Thursday, 14 November 2013

An appreciation of Xu Bing's Rock garden at the V&A Museum, London

Today I wanted to share the experience of visiting 徐冰 Xu Bing's installation opened at the Victoria and Albert Museum at the occasion of the exhibition "Masterpieces of Chinese paintings 700-1900". 

Picture: J.Richard. Installation belongs to Xu Bing and V&A Museum.

It opened on the 2d of November 2013 and will be available to visit for free until 2d of March 2014. The installation titled "Travelling to the Wonderland" is an idealised landscape inspired from Chinese landscape paintings, and therefore I consider it to be a Chinese garden. In the description of his work, the artist refers to a famous story by poet 陶渊明 Tao Yuanming (365–427), the Peach Blossom Spring (桃花源 Tao Hua Yuan).

To summarise the Peach Blossom Spring : A fisherman finds by chance the entrance to a wonderful world inside a cave as he is travelling in his boat. In this place, he briefly meets immortal beings living a quiet and idyllic life but as soon as he leaves the cave, he is incapable of finding the entrance again.

Numerous gardens in China contain references to this story, usually through calligraphy and poems as well as names. This does not seem surprising as the Peach Blossom Spring offers a strong symbol of the idealised life led in reclusion that many scholars seemed to aspire to in ancient China, and supposedly were trying to reproduce by building gardens.

You can visit the V&A website to find out more about the story behind the installation from Xu Bing himself, including a video. As for me, I wanted to point out a few interesting things I noticed during my brief visit of the installation just after it opened, on a clear evening.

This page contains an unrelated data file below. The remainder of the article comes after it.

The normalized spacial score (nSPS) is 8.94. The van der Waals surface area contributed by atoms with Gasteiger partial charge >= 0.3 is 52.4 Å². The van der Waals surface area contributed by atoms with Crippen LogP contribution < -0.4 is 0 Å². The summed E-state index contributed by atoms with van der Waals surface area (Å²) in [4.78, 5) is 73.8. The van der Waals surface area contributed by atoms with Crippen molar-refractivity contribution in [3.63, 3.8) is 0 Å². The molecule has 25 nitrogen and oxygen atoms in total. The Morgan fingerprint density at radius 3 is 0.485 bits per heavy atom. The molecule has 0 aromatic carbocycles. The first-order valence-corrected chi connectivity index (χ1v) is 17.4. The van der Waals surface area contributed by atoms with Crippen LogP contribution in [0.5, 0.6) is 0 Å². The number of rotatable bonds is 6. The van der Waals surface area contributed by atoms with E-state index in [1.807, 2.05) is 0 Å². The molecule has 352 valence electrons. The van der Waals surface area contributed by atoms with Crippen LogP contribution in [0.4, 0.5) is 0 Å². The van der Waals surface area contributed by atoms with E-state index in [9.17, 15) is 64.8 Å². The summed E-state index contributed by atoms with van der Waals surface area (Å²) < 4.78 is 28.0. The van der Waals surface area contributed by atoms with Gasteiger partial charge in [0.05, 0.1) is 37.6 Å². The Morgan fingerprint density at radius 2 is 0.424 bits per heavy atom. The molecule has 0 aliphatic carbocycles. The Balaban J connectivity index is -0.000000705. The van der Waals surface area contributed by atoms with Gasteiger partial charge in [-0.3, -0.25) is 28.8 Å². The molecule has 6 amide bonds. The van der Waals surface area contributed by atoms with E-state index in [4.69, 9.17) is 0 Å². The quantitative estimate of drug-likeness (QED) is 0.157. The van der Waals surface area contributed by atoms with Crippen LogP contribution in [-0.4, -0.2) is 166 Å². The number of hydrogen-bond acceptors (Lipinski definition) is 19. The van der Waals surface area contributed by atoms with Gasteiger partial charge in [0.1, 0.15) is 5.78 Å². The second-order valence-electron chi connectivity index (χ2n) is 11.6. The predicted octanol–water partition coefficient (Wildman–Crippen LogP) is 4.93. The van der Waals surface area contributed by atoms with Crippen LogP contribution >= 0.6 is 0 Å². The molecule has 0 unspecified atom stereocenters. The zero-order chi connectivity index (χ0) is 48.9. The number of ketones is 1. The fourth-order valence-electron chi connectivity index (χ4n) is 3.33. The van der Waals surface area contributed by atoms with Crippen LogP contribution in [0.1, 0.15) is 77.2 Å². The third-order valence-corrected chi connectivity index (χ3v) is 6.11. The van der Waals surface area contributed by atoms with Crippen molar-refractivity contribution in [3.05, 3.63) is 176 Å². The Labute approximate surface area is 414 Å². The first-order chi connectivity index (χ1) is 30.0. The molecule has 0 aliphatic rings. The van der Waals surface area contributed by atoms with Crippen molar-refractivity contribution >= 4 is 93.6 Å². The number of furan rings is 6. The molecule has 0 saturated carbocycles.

First of all, the installation is mainly composed of rocks arranged around the original oval pond of the Victoria and Albert Museum's John Madejski Garden. The nature of the rocks used to create the landscape are different in the four corners of the garden (5 types in total); and each of these rocks seem to correspond to a popular type of rock used in Chinese gardens and rock collection in China (for example Taihu rocks). It especially appeals to me as this could refer to gardens of China as a whole, and not only those of the Jiangnan region near Suzhou (which are often understood as representative of Chinese gardens as a whole).

Secondly, the four corners of the garden seem to have each been attributed a specific season, and as you move along the garden you can experience a typical year in a Chinese garden. Well-designed Chinese gardens usually offer interesting sights in each season. I personally love to visit gardens during winter as it is the perfect time to assess their design; if the visit is dull then not enough effort has been put in this aspect, or the gardeners have neglected their seasonal work.

Thirdly, the little pavilions, statues and other sculptures scattered in the landscape might seem a bit childish at first, but these are a frequent addition to penjing (Chinese bonsai). Small-scaled buildings might allow you to feel as if the rock is suddenly a mountain, and you are experiencing a dreamy travel from the V&A garden to the foggy mountains of China.

The music, lights, video elements were not my favourite parts, as the installation seemed interesting without them, however they provide additional effects when the dark comes. I really appreciated the little ceramic fishes installed inside the pond.

Here are short videos of my visit:

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